that’s my art lesson  aka LordFlea

love ya, teZa

the marvel of Nature

the marvel of Nature

We are the Tunnel, mixed media, 54“x42”We were walking along the edge of his Florida pasture one day, Bill, my father-in-law and I, taking advantage of another opportunity to talk about life and share each other’s company. I surprised myself that day when, after a young and rambunctious bull hopped the fence right in front of us, I instinctively approached it, not so much from bravery as an automatic reflex. Bill was already in his eighties and I, a mere forty-year-old then, wanted to protect the enfeebled old man, whom I was uncommonly fond of, and would have taken a bullet for, if truth were known.

“Watch out,” Bill said in his droll manner, cautioning me, alert to the unpredictable ways of livestock, especially a young upstart like this rowdy yearling-bull. “He’ll butt you hard if you don’t watch out.”

Wouldn’t you know just as Bill said this, the young bull charged me. But I, propelled by guardian mode, met the chest-high head of cowhide over steel with a double whammy fist right in the middle of the young animal’s eyes. Dazed almost as much as I, the bull shook his head and jumped right back over the fence, joining his four-legged family who stood bedazzled by the young daredevil’s adventure.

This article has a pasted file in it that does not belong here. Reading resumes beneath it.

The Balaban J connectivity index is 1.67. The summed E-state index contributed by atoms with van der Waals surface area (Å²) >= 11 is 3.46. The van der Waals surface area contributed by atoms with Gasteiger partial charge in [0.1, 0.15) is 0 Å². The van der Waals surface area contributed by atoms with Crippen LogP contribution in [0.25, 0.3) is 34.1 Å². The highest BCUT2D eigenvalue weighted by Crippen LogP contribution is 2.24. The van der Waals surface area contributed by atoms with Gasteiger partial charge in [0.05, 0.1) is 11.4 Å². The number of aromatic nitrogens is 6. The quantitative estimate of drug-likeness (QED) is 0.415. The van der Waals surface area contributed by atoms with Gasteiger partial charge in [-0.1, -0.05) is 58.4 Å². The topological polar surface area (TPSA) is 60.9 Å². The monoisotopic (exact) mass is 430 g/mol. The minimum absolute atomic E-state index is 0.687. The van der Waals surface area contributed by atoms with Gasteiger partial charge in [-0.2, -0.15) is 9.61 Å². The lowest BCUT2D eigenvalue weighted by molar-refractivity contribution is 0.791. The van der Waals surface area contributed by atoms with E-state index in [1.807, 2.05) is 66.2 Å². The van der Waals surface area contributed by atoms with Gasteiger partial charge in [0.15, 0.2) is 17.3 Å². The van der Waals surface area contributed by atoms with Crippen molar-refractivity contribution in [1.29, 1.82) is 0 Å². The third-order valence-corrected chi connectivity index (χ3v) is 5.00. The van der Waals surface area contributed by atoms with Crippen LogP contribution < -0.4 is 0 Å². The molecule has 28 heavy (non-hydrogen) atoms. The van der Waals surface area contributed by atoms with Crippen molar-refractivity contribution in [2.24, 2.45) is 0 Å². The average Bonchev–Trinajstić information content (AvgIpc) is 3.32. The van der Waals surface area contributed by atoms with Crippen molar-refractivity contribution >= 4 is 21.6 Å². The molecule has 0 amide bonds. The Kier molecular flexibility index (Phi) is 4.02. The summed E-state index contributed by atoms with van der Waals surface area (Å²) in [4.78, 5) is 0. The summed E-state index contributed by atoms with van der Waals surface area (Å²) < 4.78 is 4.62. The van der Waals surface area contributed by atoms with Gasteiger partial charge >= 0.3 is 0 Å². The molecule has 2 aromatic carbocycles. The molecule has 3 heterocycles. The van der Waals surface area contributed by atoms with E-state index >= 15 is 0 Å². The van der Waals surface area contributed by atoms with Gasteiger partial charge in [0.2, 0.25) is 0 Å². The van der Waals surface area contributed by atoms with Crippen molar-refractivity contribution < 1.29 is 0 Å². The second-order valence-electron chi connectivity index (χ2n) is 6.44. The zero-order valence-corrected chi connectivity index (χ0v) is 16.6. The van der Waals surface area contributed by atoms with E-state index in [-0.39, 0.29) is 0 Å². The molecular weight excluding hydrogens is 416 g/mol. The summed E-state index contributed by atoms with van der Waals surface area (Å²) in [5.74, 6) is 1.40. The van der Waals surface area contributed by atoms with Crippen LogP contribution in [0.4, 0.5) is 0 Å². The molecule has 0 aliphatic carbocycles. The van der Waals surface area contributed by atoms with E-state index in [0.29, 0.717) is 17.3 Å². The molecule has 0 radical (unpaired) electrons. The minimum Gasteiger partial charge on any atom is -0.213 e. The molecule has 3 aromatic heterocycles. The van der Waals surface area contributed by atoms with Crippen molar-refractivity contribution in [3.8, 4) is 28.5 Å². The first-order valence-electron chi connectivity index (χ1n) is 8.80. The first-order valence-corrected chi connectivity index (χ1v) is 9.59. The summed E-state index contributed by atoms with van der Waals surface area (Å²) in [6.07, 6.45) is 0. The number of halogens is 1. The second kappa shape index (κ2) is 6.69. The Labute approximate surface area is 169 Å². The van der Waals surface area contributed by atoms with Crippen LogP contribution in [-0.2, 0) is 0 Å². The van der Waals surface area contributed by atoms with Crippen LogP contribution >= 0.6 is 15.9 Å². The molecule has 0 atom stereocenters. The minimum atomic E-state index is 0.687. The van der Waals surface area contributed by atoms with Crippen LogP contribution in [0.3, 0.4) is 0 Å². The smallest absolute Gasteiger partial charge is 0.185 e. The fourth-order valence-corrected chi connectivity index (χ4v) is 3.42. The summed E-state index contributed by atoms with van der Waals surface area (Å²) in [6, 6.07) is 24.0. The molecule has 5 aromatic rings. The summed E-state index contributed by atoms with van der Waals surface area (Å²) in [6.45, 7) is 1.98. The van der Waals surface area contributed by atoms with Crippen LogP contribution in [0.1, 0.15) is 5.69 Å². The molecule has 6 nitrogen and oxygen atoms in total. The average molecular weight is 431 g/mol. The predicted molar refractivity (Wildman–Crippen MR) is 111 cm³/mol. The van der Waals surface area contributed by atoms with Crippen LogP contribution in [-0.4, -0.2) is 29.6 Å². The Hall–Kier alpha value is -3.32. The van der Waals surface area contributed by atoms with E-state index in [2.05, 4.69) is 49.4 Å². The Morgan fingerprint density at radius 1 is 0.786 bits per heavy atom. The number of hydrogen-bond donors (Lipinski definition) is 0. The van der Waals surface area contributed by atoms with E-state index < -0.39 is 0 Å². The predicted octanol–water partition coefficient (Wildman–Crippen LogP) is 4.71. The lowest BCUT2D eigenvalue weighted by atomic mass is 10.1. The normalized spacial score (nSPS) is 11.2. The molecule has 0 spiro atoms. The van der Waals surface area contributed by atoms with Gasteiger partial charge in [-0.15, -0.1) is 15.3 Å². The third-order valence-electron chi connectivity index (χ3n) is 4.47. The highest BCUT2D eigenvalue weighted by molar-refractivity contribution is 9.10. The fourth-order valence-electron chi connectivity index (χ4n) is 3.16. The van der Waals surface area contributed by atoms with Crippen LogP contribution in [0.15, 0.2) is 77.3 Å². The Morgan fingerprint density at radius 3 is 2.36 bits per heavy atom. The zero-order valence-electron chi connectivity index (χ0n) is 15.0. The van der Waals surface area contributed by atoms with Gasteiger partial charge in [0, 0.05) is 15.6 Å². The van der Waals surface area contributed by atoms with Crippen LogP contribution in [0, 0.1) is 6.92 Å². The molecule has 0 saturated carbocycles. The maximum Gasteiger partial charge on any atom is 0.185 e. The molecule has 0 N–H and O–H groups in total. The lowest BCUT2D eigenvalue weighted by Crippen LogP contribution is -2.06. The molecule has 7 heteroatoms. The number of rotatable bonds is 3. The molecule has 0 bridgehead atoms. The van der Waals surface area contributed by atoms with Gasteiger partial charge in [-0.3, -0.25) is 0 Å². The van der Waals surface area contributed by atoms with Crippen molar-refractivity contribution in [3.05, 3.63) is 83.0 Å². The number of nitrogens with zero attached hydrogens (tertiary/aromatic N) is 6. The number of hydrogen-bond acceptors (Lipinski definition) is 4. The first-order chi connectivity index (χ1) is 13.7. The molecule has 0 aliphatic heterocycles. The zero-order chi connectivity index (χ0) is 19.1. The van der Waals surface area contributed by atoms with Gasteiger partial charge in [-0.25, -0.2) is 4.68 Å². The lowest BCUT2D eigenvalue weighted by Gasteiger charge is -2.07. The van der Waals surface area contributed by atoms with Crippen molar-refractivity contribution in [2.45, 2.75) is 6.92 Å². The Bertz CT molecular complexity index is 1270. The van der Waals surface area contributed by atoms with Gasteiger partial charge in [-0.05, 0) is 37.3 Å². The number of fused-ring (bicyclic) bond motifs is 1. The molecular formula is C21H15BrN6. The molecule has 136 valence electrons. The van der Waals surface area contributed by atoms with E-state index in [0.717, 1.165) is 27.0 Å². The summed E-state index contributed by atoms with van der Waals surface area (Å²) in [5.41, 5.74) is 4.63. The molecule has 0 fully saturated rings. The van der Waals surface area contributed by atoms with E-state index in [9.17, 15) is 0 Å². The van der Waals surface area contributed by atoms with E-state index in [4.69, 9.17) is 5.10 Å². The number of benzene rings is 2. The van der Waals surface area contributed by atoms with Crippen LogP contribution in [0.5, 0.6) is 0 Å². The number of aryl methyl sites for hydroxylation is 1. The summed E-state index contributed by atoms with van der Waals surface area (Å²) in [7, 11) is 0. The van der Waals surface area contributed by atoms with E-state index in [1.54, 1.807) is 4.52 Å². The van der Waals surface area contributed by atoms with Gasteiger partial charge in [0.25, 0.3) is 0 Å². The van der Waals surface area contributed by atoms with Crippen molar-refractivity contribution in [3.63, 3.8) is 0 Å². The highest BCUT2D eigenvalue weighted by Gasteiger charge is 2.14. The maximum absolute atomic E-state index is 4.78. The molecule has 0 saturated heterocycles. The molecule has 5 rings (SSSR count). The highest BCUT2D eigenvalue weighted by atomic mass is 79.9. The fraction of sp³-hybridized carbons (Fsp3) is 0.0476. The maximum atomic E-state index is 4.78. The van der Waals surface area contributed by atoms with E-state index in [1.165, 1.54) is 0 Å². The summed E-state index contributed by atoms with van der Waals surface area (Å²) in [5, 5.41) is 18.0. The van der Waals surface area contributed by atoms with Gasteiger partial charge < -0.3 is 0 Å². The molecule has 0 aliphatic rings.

~

From the moment we met I loved Bill. I knew I wanted to marry his son the instant I heard Bill say to his elegant wife, “I must be in heaven, I thought I saw an angel,” when my future mother-in-law waltzed into the room to greet me that day. And it wasn’t he who objected to my bare feet, like she did, nor the fact that I was an artist and an adventurer of sorts. He wasn’t dubious about my mothering skills either, when it came down to whether I had what it takes to raise Carter’s two youngsters he had full custody of after a vicious divorce. This was a blended family we were a-brewing, creating a new dream of different backgrounds and faiths, cultural influences, even politics.

~

Grampa Bill, after his angel passed on, wasn’t one to let dust settle. Within nine months, at eighty-seven he married an acquaintance, a woman everybody hoped would be a great companion for his golden years. Sadly, she turned out to be an alcoholic and within five years the old man was not only divorced, but taken closer to the poor house by her shiftiness. Instead of finding another angel, Bill had been cornered by a succubus.

I sat with him as he sorted that one out. The trauma sent his mind to the farthest regions of awareness as he dove into the haze of senility.

In the numb twilight of Bill’s recovering from spousal abuse, he awoke one day to feel terribly sad, upset about our son’s debilitating football accident that would leave the seventeen year-old permanently handicapped.